Wednesday, January 11, 2006

Experts Teaching Novices

As part of the research I'm doing for my Ph.D. dissertation, I'm reading some research on training methods intended to bring about long-term retention of skills and transfer of those skills into new contexts. It turns out that some of the training techniques that give you high marks during the training will cause you to forget your training more quickly later. The converse is also true: When techniques that have been shown to improve long-term retention are used during training, the trainees actually perform more poorly while the training is taking place. The research also shows that intensive programs are much more likely to lead to loss of skill than programs that spread the same training over a longer period of time (but you knew that, didn't you?).

There were some other interesting findings, but one of the things that struck me was the section on expert modeling of a skill. The idea is that the expert shows the novice how to perform the task (be it repairing a computer or finding the roots of an equation), and the novice is supposed to learn from this demonstration. The problem is that almost by definition, most experts have internalized the task to the point that they aren't consciously aware of all of their thought processes while they are performing it. As such, they can't convey all the procedures needed to do the task to the novice. This is the root of the observation that many college instructors are very good at what they do, but they can't teach it worth a darn.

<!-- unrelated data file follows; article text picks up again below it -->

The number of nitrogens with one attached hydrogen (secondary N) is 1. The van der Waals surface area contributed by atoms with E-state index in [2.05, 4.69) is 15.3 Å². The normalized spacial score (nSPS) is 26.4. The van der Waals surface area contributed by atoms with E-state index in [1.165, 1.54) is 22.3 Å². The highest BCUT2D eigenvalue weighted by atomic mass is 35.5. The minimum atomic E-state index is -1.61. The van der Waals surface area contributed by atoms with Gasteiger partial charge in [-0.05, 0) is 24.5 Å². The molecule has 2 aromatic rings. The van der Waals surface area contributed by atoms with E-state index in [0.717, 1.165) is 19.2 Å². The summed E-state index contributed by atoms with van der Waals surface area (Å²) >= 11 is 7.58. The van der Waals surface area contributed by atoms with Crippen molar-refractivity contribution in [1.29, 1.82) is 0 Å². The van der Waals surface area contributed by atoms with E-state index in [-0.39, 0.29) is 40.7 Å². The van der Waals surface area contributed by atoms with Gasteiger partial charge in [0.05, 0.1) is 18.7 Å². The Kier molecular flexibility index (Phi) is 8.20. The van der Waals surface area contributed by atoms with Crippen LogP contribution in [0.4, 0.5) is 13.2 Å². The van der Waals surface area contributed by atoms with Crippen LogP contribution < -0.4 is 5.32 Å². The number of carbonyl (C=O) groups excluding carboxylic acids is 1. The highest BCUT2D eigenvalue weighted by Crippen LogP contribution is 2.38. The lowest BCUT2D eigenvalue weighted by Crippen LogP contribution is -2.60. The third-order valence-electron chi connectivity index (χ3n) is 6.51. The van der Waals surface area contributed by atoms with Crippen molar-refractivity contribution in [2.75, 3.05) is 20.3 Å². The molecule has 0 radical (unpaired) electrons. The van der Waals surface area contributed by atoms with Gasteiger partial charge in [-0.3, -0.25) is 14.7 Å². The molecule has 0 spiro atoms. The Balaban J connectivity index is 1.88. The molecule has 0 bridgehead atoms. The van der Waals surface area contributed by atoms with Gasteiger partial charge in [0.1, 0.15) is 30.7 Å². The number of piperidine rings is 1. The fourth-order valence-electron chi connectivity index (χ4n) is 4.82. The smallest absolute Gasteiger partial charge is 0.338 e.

Teaching is an art, quite apart from knowledge of the content area. In order to teach, you have to not only understand your own thought processes, you have to create a mental model of your own thought that can be transferred to the student. You also have to keep a model of your estimation of the student's understanding in your head as well. Finally, you have to come up with an efficient way of modifying (or helping the student to modify) the student's mental model until it matches your own. No easy task! I'm amazed they let college professors even try it without explicit training in education...

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